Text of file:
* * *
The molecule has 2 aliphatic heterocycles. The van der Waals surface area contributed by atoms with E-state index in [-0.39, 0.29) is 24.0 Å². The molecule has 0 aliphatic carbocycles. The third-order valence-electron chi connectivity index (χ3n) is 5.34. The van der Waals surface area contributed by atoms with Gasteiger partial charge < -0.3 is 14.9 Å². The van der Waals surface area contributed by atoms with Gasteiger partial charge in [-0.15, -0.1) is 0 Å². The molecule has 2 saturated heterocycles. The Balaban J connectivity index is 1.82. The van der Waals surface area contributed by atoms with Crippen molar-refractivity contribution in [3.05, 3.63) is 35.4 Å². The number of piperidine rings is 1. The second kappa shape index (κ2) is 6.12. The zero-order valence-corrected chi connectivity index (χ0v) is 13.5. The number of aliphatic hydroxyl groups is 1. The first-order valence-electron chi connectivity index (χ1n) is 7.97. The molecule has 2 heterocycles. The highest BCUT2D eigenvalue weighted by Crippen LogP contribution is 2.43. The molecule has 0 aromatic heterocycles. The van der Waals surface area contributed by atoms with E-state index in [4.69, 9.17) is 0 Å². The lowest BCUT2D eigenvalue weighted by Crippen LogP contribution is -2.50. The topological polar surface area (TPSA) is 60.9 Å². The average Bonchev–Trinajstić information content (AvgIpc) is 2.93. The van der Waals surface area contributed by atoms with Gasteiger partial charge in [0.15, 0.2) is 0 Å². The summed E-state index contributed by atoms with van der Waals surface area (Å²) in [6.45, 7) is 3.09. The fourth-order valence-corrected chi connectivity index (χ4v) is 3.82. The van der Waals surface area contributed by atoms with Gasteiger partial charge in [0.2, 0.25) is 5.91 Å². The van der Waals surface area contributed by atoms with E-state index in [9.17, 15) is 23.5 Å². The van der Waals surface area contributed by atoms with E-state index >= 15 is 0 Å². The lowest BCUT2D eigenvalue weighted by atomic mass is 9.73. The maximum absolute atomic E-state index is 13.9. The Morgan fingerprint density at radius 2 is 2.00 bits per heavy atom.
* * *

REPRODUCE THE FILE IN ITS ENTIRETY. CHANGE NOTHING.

The molecule has 2 aliphatic heterocycles. The van der Waals surface area contributed by atoms with E-state index in [-0.39, 0.29) is 24.0 Å². The molecule has 0 aliphatic carbocycles. The third-order valence-electron chi connectivity index (χ3n) is 5.34. The van der Waals surface area contributed by atoms with Gasteiger partial charge < -0.3 is 14.9 Å². The van der Waals surface area contributed by atoms with Gasteiger partial charge in [-0.15, -0.1) is 0 Å². The molecule has 2 saturated heterocycles. The Balaban J connectivity index is 1.82. The van der Waals surface area contributed by atoms with Crippen molar-refractivity contribution in [3.05, 3.63) is 35.4 Å². The number of piperidine rings is 1. The second kappa shape index (κ2) is 6.12. The zero-order valence-corrected chi connectivity index (χ0v) is 13.5. The number of aliphatic hydroxyl groups is 1. The first-order valence-electron chi connectivity index (χ1n) is 7.97. The molecule has 2 heterocycles. The highest BCUT2D eigenvalue weighted by Crippen LogP contribution is 2.43. The molecule has 0 aromatic heterocycles. The van der Waals surface area contributed by atoms with E-state index in [4.69, 9.17) is 0 Å². The lowest BCUT2D eigenvalue weighted by Crippen LogP contribution is -2.50. The topological polar surface area (TPSA) is 60.9 Å². The average Bonchev–Trinajstić information content (AvgIpc) is 2.93. The van der Waals surface area contributed by atoms with Gasteiger partial charge in [0.15, 0.2) is 0 Å². The summed E-state index contributed by atoms with van der Waals surface area (Å²) in [6.45, 7) is 3.09. The fourth-order valence-corrected chi connectivity index (χ4v) is 3.82. The van der Waals surface area contributed by atoms with Gasteiger partial charge in [0.2, 0.25) is 5.91 Å². The van der Waals surface area contributed by atoms with E-state index in [9.17, 15) is 23.5 Å². The van der Waals surface area contributed by atoms with E-state index >= 15 is 0 Å². The lowest BCUT2D eigenvalue weighted by atomic mass is 9.73. The maximum absolute atomic E-state index is 13.9. The Morgan fingerprint density at radius 2 is 2.00 bits per heavy atom.